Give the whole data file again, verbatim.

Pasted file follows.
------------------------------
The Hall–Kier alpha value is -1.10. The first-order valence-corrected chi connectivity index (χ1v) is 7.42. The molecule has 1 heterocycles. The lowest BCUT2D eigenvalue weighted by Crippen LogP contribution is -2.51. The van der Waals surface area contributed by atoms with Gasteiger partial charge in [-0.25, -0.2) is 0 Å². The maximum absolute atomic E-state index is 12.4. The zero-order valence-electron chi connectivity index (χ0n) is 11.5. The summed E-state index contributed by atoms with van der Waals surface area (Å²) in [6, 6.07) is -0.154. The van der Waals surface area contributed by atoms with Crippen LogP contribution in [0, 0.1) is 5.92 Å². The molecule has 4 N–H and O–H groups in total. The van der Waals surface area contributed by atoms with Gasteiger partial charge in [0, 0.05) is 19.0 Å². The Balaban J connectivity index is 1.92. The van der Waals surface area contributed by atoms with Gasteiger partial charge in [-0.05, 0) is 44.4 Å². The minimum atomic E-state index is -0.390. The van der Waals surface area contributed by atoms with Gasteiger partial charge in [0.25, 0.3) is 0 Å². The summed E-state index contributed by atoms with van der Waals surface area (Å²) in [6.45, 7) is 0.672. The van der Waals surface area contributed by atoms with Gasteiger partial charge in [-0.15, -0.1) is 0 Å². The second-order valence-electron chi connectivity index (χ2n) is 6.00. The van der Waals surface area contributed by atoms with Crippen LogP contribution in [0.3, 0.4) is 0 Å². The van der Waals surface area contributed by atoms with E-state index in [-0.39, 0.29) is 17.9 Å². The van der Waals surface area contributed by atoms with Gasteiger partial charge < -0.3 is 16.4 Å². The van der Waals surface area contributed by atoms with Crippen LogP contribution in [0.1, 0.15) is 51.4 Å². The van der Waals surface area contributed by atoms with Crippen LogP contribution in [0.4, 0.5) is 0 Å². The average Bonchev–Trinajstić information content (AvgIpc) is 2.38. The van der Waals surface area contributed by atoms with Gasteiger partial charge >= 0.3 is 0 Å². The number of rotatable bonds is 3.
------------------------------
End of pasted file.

The Hall–Kier alpha value is -1.10. The first-order valence-corrected chi connectivity index (χ1v) is 7.42. The molecule has 1 heterocycles. The lowest BCUT2D eigenvalue weighted by Crippen LogP contribution is -2.51. The van der Waals surface area contributed by atoms with Gasteiger partial charge in [-0.25, -0.2) is 0 Å². The maximum absolute atomic E-state index is 12.4. The zero-order valence-electron chi connectivity index (χ0n) is 11.5. The summed E-state index contributed by atoms with van der Waals surface area (Å²) in [6, 6.07) is -0.154. The van der Waals surface area contributed by atoms with Crippen LogP contribution in [0, 0.1) is 5.92 Å². The molecule has 4 N–H and O–H groups in total. The van der Waals surface area contributed by atoms with Gasteiger partial charge in [0, 0.05) is 19.0 Å². The Balaban J connectivity index is 1.92. The van der Waals surface area contributed by atoms with Gasteiger partial charge in [-0.05, 0) is 44.4 Å². The minimum atomic E-state index is -0.390. The van der Waals surface area contributed by atoms with Gasteiger partial charge in [0.25, 0.3) is 0 Å². The summed E-state index contributed by atoms with van der Waals surface area (Å²) in [6.45, 7) is 0.672. The van der Waals surface area contributed by atoms with Gasteiger partial charge in [-0.15, -0.1) is 0 Å². The second-order valence-electron chi connectivity index (χ2n) is 6.00. The van der Waals surface area contributed by atoms with Crippen LogP contribution in [0.3, 0.4) is 0 Å². The van der Waals surface area contributed by atoms with E-state index in [-0.39, 0.29) is 17.9 Å². The van der Waals surface area contributed by atoms with Gasteiger partial charge < -0.3 is 16.4 Å². The van der Waals surface area contributed by atoms with Crippen LogP contribution in [0.1, 0.15) is 51.4 Å². The van der Waals surface area contributed by atoms with Crippen LogP contribution in [0.4, 0.5) is 0 Å². The average Bonchev–Trinajstić information content (AvgIpc) is 2.38. The van der Waals surface area contributed by atoms with Gasteiger partial charge >= 0.3 is 0 Å². The number of rotatable bonds is 3.